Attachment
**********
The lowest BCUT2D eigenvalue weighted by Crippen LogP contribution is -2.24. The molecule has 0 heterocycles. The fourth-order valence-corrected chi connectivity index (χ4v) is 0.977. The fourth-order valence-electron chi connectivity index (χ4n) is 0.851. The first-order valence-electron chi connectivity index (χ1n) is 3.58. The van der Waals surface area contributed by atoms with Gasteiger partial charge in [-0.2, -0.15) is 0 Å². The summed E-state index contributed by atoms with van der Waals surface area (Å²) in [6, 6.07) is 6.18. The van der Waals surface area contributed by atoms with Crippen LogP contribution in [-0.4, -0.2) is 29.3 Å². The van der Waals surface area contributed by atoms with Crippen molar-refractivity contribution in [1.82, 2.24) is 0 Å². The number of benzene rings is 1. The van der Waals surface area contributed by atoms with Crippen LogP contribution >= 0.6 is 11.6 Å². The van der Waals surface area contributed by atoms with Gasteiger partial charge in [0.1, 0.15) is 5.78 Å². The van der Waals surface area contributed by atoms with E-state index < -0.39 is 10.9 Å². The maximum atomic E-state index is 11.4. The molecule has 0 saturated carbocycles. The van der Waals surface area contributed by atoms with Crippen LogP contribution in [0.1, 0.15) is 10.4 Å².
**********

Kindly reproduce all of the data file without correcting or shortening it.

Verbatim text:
The lowest BCUT2D eigenvalue weighted by Crippen LogP contribution is -2.24. The molecule has 0 heterocycles. The fourth-order valence-corrected chi connectivity index (χ4v) is 0.977. The fourth-order valence-electron chi connectivity index (χ4n) is 0.851. The first-order valence-electron chi connectivity index (χ1n) is 3.58. The van der Waals surface area contributed by atoms with Gasteiger partial charge in [-0.2, -0.15) is 0 Å². The summed E-state index contributed by atoms with van der Waals surface area (Å²) in [6, 6.07) is 6.18. The van der Waals surface area contributed by atoms with Crippen LogP contribution in [-0.4, -0.2) is 29.3 Å². The van der Waals surface area contributed by atoms with Crippen molar-refractivity contribution in [1.82, 2.24) is 0 Å². The number of benzene rings is 1. The van der Waals surface area contributed by atoms with Crippen LogP contribution >= 0.6 is 11.6 Å². The van der Waals surface area contributed by atoms with Gasteiger partial charge in [0.1, 0.15) is 5.78 Å². The van der Waals surface area contributed by atoms with E-state index < -0.39 is 10.9 Å². The maximum atomic E-state index is 11.4. The molecule has 0 saturated carbocycles. The van der Waals surface area contributed by atoms with Crippen LogP contribution in [0.1, 0.15) is 10.4 Å².